In addition to the regular meetings the Commissioner and his team have with the Chief Constable of BTP, he came along to a meeting with transport trade union representatives to talk to them about some of the steps they are taking.  You will be aware - because I know you have raised this with me outside of the Assembly - of the concerns you have around staff being assaulted as well.  BTP will also look into those issues.

 

It is worth reminding you that the MPS and the City of London Police also assist the BTP in the work that they do.  I have been impressed - and I did not realise this before I became the Mayor - by the amount of co‑ordination there is between those three police forces, which is encouraging for Londoners.

 

Unmesh Desai AM:  I must say - and this was quite some time ago, nearly two years ago - that when I went to Palestra House I was very impressed with some of the systems in place.

 

If I move to my next question, in your manifesto commitment you did talk about tackling violence against women and girls on public transport.  I am glad that there has been a welcome increase in reporting.  If people do not report, we cannot do much.  You are delivering on that particular commitment and I commend you for that.

 

My next question is about the Safer Junctions programme.  In 2017, Mr Mayor, you said:

 

“Transport for London will publish the first annual progress report for the Safer Junctions programme in spring 2018.”

 

That was some six months ago.  TfL has told me that this has not happened due to “a new system to capture collision data” that has used by the MPS since November 2016 and has “resulted in an increase in the number of collisions being classified as ‘serious’ rather than ‘slight’”.

 

When will you have resolved this issue, Mr Mayor, and be able to publish a progress report?  Commissioner, if you want come in, this is a more technical question.

 

Mike Brown MVO (Commissioner of Transport for London):  You are quite right that this is a difference in the classification of the way the MPS has reported incidents and how it has given us the data.  That is still being worked through.  I do not have an actual date when that will be resolved.

 

I would just though give you an assurance because the most important issue is that it is not stopping us dealing with Safer Junctions.  The amount of work we are doing to improve safety on junctions, even those junctions where we do not have a permanent fix in place, we are taking immediate mitigation measures to ensure that we put in place some initial safer measures at the junctions concerned that we believe are the highest risk of incidents or accidents occurring.  Although we are still waiting for the clarification from the MPS as to when we can have that accurate data, it has not stopped us in the delivery that we are continuing to provide.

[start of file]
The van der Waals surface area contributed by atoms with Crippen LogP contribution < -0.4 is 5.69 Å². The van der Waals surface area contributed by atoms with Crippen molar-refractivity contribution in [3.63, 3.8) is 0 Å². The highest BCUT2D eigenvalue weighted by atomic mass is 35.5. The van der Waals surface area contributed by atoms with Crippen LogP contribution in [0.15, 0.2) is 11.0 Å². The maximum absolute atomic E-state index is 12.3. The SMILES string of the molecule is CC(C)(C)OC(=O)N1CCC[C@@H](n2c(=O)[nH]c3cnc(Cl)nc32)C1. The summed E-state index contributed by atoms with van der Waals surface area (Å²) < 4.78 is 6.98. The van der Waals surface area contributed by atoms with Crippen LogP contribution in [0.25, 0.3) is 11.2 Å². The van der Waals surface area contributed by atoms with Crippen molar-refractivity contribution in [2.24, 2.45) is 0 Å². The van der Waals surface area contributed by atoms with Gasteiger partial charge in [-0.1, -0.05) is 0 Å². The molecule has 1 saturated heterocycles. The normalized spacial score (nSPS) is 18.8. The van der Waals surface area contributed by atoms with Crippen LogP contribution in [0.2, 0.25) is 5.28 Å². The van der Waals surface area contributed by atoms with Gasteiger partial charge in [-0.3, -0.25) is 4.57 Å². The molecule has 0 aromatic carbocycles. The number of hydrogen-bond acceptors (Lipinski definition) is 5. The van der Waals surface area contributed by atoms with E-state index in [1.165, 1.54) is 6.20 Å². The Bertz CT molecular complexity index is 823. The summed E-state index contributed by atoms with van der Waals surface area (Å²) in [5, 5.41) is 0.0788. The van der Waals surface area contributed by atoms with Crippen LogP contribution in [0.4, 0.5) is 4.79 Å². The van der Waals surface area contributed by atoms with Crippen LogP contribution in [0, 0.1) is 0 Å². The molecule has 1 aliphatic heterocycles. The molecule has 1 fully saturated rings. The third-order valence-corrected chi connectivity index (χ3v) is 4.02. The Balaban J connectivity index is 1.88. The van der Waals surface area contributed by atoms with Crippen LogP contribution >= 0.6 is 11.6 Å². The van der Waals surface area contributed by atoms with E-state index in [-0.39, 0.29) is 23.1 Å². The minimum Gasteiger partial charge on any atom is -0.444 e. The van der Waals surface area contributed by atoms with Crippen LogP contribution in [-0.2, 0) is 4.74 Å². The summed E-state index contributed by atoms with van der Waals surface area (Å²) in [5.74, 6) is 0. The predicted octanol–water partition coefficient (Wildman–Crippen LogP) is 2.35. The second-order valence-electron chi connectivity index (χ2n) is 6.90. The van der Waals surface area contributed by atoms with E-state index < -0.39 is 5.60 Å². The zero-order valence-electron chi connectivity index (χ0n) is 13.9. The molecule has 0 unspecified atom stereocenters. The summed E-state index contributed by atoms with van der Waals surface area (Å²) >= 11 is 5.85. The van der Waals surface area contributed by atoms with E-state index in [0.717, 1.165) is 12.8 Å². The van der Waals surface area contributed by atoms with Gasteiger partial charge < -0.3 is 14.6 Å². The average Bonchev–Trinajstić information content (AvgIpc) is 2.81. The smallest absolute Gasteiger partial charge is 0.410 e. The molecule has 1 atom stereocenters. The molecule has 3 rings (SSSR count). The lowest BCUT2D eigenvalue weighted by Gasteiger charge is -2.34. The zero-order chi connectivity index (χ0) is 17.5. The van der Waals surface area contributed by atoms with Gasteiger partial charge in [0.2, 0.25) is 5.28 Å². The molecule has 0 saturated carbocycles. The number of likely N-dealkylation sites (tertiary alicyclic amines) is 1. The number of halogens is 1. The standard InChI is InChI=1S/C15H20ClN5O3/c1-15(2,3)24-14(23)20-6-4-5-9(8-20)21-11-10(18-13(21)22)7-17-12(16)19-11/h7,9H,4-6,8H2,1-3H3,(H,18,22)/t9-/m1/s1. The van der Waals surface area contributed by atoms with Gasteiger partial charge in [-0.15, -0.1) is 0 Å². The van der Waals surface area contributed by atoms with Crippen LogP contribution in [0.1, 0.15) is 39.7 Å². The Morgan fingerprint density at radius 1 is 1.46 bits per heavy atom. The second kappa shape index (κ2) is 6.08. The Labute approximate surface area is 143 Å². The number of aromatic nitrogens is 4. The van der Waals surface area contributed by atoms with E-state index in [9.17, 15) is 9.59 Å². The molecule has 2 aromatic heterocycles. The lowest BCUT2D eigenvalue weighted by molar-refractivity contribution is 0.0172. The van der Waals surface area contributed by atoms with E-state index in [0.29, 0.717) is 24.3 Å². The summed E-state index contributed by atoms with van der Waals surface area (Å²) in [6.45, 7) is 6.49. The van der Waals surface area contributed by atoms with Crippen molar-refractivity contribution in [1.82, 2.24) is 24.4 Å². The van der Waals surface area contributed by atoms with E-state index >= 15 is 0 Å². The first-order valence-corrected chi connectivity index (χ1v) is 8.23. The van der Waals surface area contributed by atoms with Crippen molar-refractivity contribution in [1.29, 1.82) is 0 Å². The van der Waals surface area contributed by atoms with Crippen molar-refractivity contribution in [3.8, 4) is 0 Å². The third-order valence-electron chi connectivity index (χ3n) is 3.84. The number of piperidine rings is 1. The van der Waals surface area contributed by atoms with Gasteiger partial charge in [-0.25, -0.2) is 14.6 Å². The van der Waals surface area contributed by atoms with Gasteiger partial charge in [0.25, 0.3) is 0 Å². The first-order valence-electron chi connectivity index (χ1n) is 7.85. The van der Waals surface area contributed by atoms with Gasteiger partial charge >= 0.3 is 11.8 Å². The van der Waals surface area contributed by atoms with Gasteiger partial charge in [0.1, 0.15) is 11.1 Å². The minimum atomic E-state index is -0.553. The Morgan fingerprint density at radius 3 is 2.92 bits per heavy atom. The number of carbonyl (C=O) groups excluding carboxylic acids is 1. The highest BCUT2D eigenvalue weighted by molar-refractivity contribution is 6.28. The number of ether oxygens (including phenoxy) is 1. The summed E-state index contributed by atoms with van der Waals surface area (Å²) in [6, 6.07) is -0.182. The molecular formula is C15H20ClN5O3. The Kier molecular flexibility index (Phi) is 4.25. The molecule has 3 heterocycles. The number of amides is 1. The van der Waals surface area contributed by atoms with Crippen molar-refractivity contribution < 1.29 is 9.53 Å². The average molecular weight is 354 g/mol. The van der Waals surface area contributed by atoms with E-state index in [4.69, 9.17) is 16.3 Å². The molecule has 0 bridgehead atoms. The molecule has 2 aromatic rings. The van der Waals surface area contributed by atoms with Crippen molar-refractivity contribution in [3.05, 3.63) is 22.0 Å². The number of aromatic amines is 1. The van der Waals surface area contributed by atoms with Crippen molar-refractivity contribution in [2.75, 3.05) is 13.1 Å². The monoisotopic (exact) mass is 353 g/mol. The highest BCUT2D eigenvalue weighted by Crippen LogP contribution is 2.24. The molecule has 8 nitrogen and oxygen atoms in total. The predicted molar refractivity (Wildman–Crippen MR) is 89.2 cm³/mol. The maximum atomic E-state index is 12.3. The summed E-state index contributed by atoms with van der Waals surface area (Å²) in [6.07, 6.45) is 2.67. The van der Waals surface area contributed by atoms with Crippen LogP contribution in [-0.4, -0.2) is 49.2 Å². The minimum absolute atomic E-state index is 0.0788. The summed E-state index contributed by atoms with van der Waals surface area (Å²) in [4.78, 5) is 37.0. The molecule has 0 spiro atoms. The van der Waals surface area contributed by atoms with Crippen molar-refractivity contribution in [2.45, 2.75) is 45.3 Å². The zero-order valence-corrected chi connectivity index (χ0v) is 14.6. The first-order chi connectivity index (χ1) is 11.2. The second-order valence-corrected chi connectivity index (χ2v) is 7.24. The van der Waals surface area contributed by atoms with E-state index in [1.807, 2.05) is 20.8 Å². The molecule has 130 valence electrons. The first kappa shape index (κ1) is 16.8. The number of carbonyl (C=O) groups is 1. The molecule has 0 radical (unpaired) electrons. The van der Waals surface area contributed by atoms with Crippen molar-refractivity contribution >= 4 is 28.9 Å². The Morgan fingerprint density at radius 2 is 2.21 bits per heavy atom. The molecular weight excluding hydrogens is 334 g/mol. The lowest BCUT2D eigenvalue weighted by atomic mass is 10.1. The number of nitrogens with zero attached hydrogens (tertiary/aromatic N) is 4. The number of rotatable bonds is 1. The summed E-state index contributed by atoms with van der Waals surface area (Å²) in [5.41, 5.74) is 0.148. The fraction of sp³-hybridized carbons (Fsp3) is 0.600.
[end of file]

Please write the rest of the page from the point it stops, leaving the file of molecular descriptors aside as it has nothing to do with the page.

Unmesh Desai AM:  I note what you have said, but TfL has been able to offer some initial observations on the number of collisions.  Overall there has been a 25% collision saving across all locations from 403 to 300.  I can give you some examples: a 55% reduction in collisions at the Elephant and Castle northern roundabout and a 57% reduction at St George’s Circus.

 

Commissioner, do you expect similar such reductions to continue across other junctions that TfL is making safer?

 

Mike Brown MVO (Commissioner of Transport for London):  Yes, I do and, Chairman, through you, if I may say, the whole approach to Vision Zero and to ensuring that we are properly cognisant of every single issue that happens on our road network is continuing to evolve hugely.

 

The Mayor and I under the Mayor’s leadership hosted a session last week with some relatives and survivors of some issues on London’s road network.  We both find it an incredibly powerful and moving discussion.  I was delighted that people felt able to contribute to inputting what junction improvements might be needed at places where they had suffered or unfortunately where they had ended up being bereaved as a result of an incident.  The whole issue of personalising statistics is hugely important for me.  These are real human beings with real lives and real families who are affected by death or serious injury on our road network.

 

I was very pleased to see that the number of fatalities had fallen last year, but over 4,000 incidents of death and serious injury on London’s road network is still far too high.  We are aiming for zero.

 

We will continue to make progress on that account and the effort that we have put in to Safer Junctions and to ensuring that the Direct Vision Standard, for example, is fully implemented.  We have recently had sign-off from the European Commission on that, I am delighted to say.  All of the work that we are doing is so important to ensure that we continue to ensure cyclists and pedestrians are safe as they move around our city streets, and so we continue with that approach across all junctions where we think there is a risk.

 

Unmesh Desai AM:  I will finish on this note.  I have often been critical, as have many other Members sometimes, over the TfL correspondence handling and dealing with stakeholders and so on, but I must say that over the last year I have raised three issues about junctions, Mile End junction in particular - Mile End junction outside Mile End Station is the worst spot in Tower Hamlets in terms of recorded collisions, fatalities and so on - Burdett Road further east and outside Stepney Green Tube Station.  The response of your officers, some of them junior officers, has been really good.

 

Mike Brown MVO (Commissioner of Transport for London):  Thank you.

 

Sadiq Khan (Chair, Transport for London):  Thank you.